LEVEL OF NOTE Top notes
BLEND WELL Frankincense, Jasmine, Sweet Orange, Lavender, Blackpeper, Geranium, Nutmeg, Vetiver, Ylang-ylang, Patchouli.
DOWNSTREAM PRODUCT APPLICATION Aromatherapy, mixture of skincare ingredients, pharmaceutical drugs, massage oil mix.
STORAGE LIFE 5
STORAGE INSTRUCTIONS Store essential oils in amber bottles (dark in color). If the packaging used is an aluminum bottle, then transfer the essential oil from the aluminum bottle to a dark amber glass bottle. Store in a dry place and away from sunlight.
ALLERGIES & GENERAL PRECAUTIONS
  • Some people may experience skin irritation after using this oil.
  • Keep out of reach of children.
  • Pregnant and lactating women should avoid using this oil.
  • Avoid contact with eyes, inner ear and sensitive areas.
  • It should not be stored in direct sunlight as it is very phototoxic.
DISCLAIMER This information is for external/topical use only and is not intended to replace prescribed medication or professional medical advice or to diagnose any health condition.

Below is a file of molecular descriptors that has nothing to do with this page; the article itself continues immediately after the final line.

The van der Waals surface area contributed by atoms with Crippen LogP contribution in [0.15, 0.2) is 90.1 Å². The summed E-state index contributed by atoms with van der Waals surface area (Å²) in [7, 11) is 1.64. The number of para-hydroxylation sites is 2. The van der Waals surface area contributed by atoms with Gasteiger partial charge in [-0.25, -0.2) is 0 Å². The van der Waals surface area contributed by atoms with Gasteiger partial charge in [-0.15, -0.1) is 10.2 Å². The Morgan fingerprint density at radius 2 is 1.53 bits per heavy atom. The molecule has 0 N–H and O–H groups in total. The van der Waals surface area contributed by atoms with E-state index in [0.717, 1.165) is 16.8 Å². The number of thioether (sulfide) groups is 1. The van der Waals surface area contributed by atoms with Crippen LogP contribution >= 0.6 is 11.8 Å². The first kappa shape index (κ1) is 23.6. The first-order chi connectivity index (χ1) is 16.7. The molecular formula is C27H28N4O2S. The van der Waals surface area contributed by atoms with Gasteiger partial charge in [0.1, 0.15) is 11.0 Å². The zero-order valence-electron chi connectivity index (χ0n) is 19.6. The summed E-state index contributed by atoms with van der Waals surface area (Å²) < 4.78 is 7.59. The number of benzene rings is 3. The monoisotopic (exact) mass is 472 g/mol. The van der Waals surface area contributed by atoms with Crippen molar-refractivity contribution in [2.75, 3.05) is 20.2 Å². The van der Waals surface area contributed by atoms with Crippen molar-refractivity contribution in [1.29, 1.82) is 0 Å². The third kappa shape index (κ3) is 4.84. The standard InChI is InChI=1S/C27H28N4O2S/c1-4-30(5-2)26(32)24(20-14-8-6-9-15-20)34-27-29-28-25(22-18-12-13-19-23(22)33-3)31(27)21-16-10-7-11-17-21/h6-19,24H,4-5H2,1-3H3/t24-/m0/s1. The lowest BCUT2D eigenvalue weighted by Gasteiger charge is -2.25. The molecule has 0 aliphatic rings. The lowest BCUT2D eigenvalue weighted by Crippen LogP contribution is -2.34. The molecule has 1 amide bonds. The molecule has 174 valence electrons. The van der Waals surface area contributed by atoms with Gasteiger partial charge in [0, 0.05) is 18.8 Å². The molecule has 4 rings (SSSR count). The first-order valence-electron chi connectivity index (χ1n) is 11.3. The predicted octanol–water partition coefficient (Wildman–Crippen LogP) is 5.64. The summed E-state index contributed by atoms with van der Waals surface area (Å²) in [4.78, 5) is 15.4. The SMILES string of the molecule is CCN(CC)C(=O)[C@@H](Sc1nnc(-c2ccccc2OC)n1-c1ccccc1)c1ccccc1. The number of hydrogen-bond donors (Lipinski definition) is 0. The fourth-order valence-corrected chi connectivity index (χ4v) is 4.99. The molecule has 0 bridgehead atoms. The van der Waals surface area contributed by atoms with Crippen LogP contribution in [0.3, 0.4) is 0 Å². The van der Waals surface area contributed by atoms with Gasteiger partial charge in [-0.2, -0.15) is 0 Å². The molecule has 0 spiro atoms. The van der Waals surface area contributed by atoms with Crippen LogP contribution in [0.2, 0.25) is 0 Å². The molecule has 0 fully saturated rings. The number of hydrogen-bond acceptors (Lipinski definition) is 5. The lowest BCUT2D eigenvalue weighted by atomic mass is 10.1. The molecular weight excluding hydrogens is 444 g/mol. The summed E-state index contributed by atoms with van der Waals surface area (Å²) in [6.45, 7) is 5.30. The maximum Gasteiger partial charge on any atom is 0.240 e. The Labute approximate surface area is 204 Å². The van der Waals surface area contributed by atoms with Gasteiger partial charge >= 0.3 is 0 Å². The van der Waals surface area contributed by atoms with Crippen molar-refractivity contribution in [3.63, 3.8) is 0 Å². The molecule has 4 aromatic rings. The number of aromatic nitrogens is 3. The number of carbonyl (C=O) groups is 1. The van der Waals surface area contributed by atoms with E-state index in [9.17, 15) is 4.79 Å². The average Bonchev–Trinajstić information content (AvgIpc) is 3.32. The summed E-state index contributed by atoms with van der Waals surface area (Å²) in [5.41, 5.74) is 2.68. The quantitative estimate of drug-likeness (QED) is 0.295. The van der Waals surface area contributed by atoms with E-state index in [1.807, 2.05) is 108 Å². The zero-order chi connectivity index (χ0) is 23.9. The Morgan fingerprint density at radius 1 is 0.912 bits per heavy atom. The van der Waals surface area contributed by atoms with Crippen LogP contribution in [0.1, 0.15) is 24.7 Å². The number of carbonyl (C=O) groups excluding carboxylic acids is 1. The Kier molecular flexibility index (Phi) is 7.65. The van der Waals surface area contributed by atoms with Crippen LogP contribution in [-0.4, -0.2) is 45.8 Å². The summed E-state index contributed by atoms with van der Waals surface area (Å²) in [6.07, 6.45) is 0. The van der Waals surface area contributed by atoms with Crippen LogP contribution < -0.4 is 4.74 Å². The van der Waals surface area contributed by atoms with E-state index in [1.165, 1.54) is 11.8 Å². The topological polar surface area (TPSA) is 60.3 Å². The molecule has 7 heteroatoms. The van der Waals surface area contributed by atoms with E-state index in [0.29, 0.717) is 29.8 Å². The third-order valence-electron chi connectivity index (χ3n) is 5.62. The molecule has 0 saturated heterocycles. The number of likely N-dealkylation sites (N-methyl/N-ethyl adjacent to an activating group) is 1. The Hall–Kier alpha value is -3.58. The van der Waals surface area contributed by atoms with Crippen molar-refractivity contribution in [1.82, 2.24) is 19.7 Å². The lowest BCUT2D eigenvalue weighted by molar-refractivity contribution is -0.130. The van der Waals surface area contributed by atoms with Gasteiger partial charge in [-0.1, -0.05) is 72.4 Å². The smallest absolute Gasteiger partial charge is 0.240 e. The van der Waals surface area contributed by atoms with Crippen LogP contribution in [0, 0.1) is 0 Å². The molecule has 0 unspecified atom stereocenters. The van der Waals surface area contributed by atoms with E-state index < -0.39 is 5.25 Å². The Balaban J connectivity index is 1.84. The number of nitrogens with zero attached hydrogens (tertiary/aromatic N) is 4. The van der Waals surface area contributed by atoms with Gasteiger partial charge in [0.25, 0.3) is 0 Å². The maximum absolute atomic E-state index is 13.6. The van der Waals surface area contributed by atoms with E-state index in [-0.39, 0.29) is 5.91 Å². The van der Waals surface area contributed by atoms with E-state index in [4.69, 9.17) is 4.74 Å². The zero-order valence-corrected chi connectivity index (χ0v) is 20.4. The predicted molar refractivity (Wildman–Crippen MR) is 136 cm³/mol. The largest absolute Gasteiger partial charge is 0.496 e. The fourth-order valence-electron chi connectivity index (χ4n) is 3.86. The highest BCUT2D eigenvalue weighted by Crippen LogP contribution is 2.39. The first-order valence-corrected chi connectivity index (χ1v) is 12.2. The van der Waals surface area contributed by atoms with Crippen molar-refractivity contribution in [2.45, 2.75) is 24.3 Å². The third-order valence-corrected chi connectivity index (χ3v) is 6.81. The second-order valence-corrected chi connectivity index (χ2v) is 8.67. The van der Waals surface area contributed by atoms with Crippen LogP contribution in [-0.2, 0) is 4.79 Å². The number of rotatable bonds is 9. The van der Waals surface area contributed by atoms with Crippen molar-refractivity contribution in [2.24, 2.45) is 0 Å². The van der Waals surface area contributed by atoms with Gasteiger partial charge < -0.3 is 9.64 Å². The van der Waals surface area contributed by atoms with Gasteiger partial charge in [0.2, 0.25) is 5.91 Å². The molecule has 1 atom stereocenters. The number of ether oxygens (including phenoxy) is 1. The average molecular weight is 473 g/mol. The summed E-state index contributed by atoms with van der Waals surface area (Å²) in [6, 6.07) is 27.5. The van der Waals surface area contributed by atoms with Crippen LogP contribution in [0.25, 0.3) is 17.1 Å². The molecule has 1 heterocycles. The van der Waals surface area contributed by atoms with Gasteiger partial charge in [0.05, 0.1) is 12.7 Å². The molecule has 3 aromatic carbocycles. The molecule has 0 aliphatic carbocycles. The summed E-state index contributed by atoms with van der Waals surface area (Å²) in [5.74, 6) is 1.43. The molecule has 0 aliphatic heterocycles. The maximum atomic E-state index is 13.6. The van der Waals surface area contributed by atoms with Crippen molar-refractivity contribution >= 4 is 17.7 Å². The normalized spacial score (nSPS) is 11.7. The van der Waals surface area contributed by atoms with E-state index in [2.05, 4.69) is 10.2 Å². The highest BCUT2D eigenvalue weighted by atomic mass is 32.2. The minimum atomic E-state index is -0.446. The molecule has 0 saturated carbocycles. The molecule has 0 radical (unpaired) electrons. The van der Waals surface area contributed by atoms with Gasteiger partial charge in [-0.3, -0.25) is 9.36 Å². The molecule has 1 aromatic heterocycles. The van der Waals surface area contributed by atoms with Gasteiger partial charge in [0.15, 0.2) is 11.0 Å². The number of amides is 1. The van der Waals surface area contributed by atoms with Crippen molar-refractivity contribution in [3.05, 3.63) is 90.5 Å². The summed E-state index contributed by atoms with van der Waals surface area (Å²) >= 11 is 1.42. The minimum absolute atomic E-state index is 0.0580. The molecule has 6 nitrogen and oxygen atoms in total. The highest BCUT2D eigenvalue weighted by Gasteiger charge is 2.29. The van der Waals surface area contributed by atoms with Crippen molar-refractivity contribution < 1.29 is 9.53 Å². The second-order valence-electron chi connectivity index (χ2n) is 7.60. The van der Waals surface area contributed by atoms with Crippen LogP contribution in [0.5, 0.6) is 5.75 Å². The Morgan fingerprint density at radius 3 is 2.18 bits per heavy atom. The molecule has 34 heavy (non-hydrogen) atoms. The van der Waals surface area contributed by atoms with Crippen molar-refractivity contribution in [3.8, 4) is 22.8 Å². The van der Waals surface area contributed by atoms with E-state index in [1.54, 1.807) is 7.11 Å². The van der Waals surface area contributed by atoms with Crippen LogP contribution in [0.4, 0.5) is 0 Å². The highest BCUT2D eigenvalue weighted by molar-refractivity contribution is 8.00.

Never ingest essential oils and remember to dilute them with an appropriate carrier oil such as Jojoba oil or coconut oil. This is due to the fact that organic and pure essential oils are highly concentrated liquids and direct use of essential oils on the skin can cause allergic reactions. Caution should be taken if you are a nursing or pregnant mother. Keep out of reach of children.
Talk to your healthcare practitioner before selecting an essential oil that is appropriate for your state of health and unique individual constitution.

Write a review

Note: HTML is not translated!
    Bad           Good
×

Contact Us

Please live chat with WhatsApp Our Team.